Still, we don’t think those young whippersnappers from Back East and their fancy-dan establishment paper know the half of it. We’re sitting here in the very heart of the biggest urban area in our very rural state in the middle of that big rural area in the middle of the country, and at this lovely time of year we’re a short drive from those amber waves of grain that you really ought to see at least once in your life, along with some delightful small town conversation and conviviality, and as we traverse the boundaries the difference between the two regions is almost painfully palpable. There’s a certain suspicious reaction you’ll notice when you tell someone in the rural rest of the state that you’re from Wichita, and we notice that our friends in the city also make certain assumptions about the country folks who have come to town for their shopping or financial affairs or the big-name country music concerts at the fancy new downtown arena.
Wichita is only the fiftieth or so most populous urban metropolitan area in the country, but by now it stretches into three counties from Valley Center down to Mulvane and west of Goddard to east of Andover, and by regional standards it’s the big bad city. The per capita crime rate is lower than most of those other 50 most populous cities, and even lower than in some of the still old west small towns around the state, but with some 500,000 folks around here a certain percentage of them are going to be raping and robbing and murdering, and the worst of it always goes out on the top the evening news to all those small towns. Although the volume-priced shopping is cheaper than at the dying main street businesses in their home towns the financial deals struck here by those small town folk don’t always turn out, the parking for those downtown arena shows is atrocious and often involves encounters with homeless panhandlers, and if they were in town the past weekend they might have encountered some unexpected goings-on at the big Gay Pride Festival, so we can well understand their trepidation about urban America and the rest of modernity.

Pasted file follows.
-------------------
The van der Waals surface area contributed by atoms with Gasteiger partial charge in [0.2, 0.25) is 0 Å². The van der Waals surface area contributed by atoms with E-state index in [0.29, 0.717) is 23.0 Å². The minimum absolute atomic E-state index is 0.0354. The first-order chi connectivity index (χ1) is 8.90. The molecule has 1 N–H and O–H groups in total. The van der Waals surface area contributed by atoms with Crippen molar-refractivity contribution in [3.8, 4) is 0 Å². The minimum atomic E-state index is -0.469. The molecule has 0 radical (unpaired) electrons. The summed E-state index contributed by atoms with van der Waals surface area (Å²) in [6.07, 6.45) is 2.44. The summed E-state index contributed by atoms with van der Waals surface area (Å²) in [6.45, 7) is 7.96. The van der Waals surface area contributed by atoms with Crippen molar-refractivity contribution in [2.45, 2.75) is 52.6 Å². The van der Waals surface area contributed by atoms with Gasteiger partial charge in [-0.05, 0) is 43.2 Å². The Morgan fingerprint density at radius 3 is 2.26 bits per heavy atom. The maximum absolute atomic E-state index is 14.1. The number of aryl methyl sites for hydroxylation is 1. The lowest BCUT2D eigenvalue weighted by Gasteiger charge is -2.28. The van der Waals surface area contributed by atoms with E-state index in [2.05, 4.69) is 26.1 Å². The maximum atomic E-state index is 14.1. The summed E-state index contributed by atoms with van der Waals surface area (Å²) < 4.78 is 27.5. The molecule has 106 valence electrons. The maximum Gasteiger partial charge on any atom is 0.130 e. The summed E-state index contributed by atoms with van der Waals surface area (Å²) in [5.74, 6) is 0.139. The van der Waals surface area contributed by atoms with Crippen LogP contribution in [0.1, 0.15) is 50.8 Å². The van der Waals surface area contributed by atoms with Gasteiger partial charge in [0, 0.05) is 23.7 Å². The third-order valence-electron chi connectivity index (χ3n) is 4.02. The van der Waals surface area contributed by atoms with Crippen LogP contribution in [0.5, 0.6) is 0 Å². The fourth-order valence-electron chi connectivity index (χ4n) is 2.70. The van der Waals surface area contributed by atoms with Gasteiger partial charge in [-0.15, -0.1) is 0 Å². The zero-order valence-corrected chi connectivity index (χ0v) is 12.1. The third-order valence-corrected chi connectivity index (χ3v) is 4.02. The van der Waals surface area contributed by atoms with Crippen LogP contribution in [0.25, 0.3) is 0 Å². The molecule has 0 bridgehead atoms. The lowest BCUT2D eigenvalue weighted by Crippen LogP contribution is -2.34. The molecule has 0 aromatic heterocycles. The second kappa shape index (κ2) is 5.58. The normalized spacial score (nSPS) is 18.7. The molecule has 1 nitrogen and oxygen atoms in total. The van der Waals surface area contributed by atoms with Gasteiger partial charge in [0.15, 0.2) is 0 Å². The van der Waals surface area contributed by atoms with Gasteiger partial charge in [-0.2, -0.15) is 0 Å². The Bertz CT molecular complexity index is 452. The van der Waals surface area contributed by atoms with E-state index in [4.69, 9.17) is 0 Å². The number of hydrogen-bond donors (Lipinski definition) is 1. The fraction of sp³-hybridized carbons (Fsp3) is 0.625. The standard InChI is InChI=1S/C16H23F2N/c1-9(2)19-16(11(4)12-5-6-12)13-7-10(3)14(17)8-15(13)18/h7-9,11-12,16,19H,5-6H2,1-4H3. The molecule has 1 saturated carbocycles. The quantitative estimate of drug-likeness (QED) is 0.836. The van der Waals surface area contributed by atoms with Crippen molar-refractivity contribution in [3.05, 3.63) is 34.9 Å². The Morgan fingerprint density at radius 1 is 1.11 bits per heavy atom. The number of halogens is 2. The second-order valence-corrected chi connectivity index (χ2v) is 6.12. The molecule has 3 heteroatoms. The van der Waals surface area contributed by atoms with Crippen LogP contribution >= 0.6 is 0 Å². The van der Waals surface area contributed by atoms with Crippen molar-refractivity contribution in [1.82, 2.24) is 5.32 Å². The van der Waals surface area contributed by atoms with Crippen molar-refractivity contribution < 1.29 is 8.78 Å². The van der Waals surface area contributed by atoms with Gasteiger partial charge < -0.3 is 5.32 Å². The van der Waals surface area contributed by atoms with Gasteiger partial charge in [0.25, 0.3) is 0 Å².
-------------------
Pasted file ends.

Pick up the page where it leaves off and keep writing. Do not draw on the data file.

Wichita is one of the very most conservative of those 50 most populous metropolitan areas, with so much of the educated population being engineers and entrepreneurs and agricultural financiers and other practical people, and the rest of the population largely drawn from those dying small towns, but even here there’s a certain cosmopolitan sensibility in effect. There’s a big state university with a very promising basketball season coming up, a better collection than you’d expect at the local art museum and a surprisingly good symphony and local music theater troupe, along with the nice botanical garden and nationally-recognized local zoo and all the local parks and a film festival that gets some occasionally good entries from around the world, and it’s hard to not get snobby about it.
The basketball team and the art museum and the symphony and local music theater and botanical garden and zoo and pretty much all the rest of the local high culture around here enjoys the generous contributions of Koch Industries, which did its business just down a country street from us in our elementary school days and is now the James Bond villain of every left-wing conspiracy theory, but it still has a certain liberalizing effect. We sense a certain apprehension of foreigners among our small town friends, and although we share their preference for secured borders we buy our beer from Laotians and our donuts from Mexicans and sundries from guys from India, so we’re not as enthusiastic about a border wall or mass deportations. They tend to have a personal conviction against baking cakes or otherwise celebrating same-sex marriages, which we well understand and would not prohibit, but here in Wichita you’ll probably wind up making enough gay friends that you don’t make a fuss about it. In a variety of ways, Wichita winds up more conservative than most of those other top-50 metropolitan areas but more liberal than the parts of the state where the fields take up most of the room.